Exoplanet measured with remarkable precision
Barely 30 years ago, the only planets astronomers had found were located right here in our own solar system. The Milky Way is chock-full of stars, millions of them similar to our own sun. Yet the tally of known worlds in other star systems was exactly zero.
What a difference a few decades can make.
As 2014 unfolds, astronomers have not only found more than a thousand "exoplanets" circling distant suns, but also they're beginning to make precise measurements of them. The old void of ignorance about exoplanets is now being filled with data precise to the second decimal place.
A team led by Sarah Ballard, a NASA Carl Sagan Fellow at the University of Washington in Seattle, recently measured the diameter of a "super Earth" to within an accuracy of 148 miles total or about 1 percent—remarkable accuracy for an exoplanet located about 300 light years from Earth.
"It does indeed seem amazing," says Ballard. "The landscape of exoplanet research has changed to an almost unrecognizable degree since I started graduate school in 2007."
To size up the planet, named "Kepler 93 b," Ballard used data from NASA's Kepler and Spitzer Space Telescopes.
First, Kepler discovered the planet. As seen from Earth, Kepler 93 b passes directly in front of its parent star, causing the starlight to dim during the transit. That dimming, which occurs once per orbit, is what allowed Kepler mission scientists to find the planet in the first place.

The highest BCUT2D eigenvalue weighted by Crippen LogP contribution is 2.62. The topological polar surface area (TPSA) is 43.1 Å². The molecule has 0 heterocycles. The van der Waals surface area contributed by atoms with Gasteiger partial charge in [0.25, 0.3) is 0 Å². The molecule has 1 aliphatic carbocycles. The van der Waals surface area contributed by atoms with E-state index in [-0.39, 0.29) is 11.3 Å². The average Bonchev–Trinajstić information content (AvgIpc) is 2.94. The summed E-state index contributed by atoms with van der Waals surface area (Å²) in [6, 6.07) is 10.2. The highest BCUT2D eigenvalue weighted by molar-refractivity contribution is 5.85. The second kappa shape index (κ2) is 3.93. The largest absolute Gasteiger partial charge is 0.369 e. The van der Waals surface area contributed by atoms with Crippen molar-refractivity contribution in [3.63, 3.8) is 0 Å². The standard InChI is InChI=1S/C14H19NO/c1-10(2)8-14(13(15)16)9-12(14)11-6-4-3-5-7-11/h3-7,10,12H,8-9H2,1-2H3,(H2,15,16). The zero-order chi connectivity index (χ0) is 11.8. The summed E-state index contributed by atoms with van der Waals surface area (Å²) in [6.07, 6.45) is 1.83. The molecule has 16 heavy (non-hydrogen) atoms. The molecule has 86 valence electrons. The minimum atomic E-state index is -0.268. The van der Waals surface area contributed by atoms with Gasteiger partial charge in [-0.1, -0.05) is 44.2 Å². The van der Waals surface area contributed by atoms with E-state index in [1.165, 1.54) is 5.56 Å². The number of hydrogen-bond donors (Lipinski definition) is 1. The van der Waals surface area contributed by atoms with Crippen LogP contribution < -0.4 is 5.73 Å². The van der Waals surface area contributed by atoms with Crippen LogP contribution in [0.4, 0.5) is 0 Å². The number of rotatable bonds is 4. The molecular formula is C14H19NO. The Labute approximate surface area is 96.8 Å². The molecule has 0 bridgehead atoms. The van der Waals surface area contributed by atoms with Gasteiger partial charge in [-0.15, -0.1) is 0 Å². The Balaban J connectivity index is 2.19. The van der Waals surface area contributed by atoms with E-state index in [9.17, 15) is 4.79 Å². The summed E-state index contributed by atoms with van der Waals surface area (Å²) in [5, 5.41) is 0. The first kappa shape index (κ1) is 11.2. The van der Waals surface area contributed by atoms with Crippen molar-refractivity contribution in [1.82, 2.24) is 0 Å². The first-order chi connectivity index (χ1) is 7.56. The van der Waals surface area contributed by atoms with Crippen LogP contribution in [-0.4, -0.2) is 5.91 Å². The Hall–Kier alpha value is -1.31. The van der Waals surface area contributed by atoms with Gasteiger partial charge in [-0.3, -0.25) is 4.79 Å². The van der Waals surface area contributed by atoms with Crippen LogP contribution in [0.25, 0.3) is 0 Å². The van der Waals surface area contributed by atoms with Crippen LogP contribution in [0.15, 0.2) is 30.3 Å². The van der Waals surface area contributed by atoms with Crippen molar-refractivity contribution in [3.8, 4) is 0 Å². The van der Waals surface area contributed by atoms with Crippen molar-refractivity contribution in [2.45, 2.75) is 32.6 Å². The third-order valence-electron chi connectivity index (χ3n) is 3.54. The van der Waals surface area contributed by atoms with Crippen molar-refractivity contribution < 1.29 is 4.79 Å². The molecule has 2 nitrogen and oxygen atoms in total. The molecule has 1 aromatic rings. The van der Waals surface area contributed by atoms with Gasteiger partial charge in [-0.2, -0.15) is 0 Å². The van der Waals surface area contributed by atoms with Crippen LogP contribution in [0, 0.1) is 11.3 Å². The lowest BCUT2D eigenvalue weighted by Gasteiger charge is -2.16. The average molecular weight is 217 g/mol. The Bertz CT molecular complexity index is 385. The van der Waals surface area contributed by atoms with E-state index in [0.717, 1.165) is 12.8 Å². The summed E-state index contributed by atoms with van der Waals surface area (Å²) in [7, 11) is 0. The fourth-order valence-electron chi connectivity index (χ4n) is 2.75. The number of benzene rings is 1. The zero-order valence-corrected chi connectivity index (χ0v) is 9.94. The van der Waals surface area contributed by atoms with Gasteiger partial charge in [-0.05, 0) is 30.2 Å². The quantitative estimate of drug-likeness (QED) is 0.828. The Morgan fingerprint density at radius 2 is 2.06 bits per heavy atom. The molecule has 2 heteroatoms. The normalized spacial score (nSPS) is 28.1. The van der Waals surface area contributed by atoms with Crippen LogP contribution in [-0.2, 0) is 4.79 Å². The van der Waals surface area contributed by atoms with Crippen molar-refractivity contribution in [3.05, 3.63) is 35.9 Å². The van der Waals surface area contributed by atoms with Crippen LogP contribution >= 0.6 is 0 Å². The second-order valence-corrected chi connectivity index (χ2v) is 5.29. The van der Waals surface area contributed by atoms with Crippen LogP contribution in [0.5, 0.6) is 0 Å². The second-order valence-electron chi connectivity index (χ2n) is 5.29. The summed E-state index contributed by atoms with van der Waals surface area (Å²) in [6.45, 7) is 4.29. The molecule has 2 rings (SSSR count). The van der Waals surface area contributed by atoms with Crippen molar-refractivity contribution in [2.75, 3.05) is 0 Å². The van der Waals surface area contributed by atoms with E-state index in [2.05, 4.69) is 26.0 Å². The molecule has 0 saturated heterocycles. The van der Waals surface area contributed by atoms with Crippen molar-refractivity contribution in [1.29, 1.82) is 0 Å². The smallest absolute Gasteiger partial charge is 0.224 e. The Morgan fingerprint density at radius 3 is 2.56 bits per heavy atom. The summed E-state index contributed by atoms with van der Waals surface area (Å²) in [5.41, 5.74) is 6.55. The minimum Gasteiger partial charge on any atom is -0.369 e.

Next, both Spitzer and Kepler recorded multiple transits at visible and infrared wavelengths. Data from the observatories agreed: Kepler 93 b was really a planet and not some artefact of stellar variability. Ballard then knew that by looking carefully at the light curve she could calculate the size of the planet relative to the star.
At that point, the only missing piece was the diameter of the star itself.
"The precision with which we measured the size of the planet is linked directly to our measurement of the star," says Ballard. "And we measured the star using a technique called asteroseismology."
Most people have heard of "seismology," the study of seismic waves moving through the Earth. "We can learn a lot about the structure of our planet by studying seismic waves," she says.
Asteroseismology is the same thing, except for stars: The outer layers of stars boil like water on top of a hot stove. Those convective motions create seismic waves that bounce around inside the core, causing the star to ring like an enormous bell. Kepler can detect that "ringing," which reveals itself as fluctuations in a star's brightness.
Ballard's colleague, University of Birmingham professor Bill Chaplin led the asteroseismic analysis for Kepler-93 b. "By analyzing the seismic modes of the star, he was able to deduce its radius and mass to an accuracy of a percent," she says.
The new measurements confirm that Kepler-93 b is a "super-Earth" sized exoplanet, with a diameter about one-and-a-half times the size of our planet. Previous measurements by the Keck Observatory in Hawaii had put Kepler-93 b's mass at about 3.8 times that of Earth. The density of Kepler-93 b, derived from its mass and newly obtained radius, suggests the planet is very likely made of iron and rock, like Earth itself.
Although super-Earths are common in the galaxy, none exist in our solar system. That makes them tricky to study. Ballard's team has shown, however, that it is possible to learn a lot about an exoplanet even when it is very far away.